Rinfret was acting Governor General of Canada from Jan. 28 to Feb. 28, 1952, between the tenures of the Earl Alexander of Tunis and Vincent Massey. In that role, Rinfret proclaimed Elizabeth II Queen of Canada on Feb. 6 of that year. Rinfret retired from the Court on June 22, 1954, and died in 1962.
The Hon. Douglas Charles Abbott PC (1899-1987) joined the Court on July 1, 1954. D.C. Abbott was born in Lennoxville, QC, and earned a BA from Bishop’s University before joining the Army in 1916 and seeing action in France in World War I. After the war he earned a BCL from McGill, studied law at the Université de Dijon, and passed the bar of Quebec in 1921. Abbott was the Liberal MP for Saint-Antoine – Westmount from 1940 to 1954, serving under King and Saint-Laurent as Minister of National Defence (1945-46) and Minister of Finance (1946-54).
Abbott retired from the Supreme Court on Dec. 23, 1973. His son, the Hon. Anthony Abbott PC, was Liberal MP for Mississauga from 1974 to 1979 and served as Minister of National Revenue under Trudeau.
Jean-Marie Philémon Joseph Beetz CC (1927-1991) replaced Abbott on Jan. 1, 1974. Born in Montreal, QC, Jean Beetz earned an LLL from the Université de Montréal, a Rhodes Scholarship and received a BA from Oxford University in 1953, then was called to the bar and taught constitutional law at the Université de Montréal until he was appointed to the Quebec Court of Appeal in 1973. An expert in constitutional law, Beetz was special counsel to Pierre Trudeau leading up to the patriation of the Constitution in 1982. Beetz retired on Nov. 10, 1988, and died three years later.
Charles Doherty Gonthier CC (1928-2009) was appointed by Mulroney on Feb. 1, 1989. Gonthier was born in Montreal. His father, Georges Gonthier, was the Auditor-General of Canada, and his maternal grandfather, the Rt. Hon. Charles Doherty PC, was Minister of Justice under Borden and a Canadian delegate to the Versailles Peace Conference. Charles Gonthier earned a BCL from McGill and passed the bar in 1952. He was appointed to the Quebec Superior Court in 1974, then to the Quebec Court of Appeal in 1988. Gonthier retired on Aug. 1, 2003, and died in 2009.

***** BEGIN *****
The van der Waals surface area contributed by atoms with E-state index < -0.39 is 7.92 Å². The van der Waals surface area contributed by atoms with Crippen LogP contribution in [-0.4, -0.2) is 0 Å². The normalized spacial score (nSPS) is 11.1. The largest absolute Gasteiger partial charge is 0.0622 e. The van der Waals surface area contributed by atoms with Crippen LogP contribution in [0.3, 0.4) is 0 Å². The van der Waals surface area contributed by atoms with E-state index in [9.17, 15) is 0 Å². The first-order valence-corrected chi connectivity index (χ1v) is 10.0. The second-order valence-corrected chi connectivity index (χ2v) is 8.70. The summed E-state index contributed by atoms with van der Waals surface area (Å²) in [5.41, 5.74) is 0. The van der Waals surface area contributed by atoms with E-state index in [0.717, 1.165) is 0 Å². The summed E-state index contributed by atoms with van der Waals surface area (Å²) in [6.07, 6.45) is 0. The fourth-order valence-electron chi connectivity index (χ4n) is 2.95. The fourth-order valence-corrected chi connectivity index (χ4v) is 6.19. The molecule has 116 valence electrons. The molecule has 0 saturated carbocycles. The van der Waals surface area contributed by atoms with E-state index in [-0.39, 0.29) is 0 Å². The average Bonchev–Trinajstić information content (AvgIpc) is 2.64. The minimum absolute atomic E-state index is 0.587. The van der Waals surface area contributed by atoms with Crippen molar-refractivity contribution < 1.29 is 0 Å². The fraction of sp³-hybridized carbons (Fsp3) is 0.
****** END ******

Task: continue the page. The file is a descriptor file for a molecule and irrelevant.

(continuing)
Morris Jacob Fish (1938-now) was appointed to the Supreme Court on Aug. 5, 2003, the last appointment by Jean Chrétien. Born in Montreal, Fish was a bright and promising student at McGill, earning a BA and a BCL, then did postgrad work at the Université de Paris before passing the bar of Quebec in 1964. An expert in criminal law, Fish was a part-time professor of law at McGill, the University of Ottawa and the Université de Montréal, and was appointed to the Quebec Court of Appeal in 1989. He was also a reporter for the Montreal Star from 1959 to 1970.
Fish retired on Aug. 31, 2013. Prime Minister Harper attempted to appoint Mr. Justice Richard Nadon of the Federal Court to the seat, but the Supreme Court ruled in the Reference re Supreme Court Act in March 2014 that Nadon’s long tenure on the Federal Court was not adequately linked to the bar of Quebec and so was ineligible for the seat. The seat is still vacant.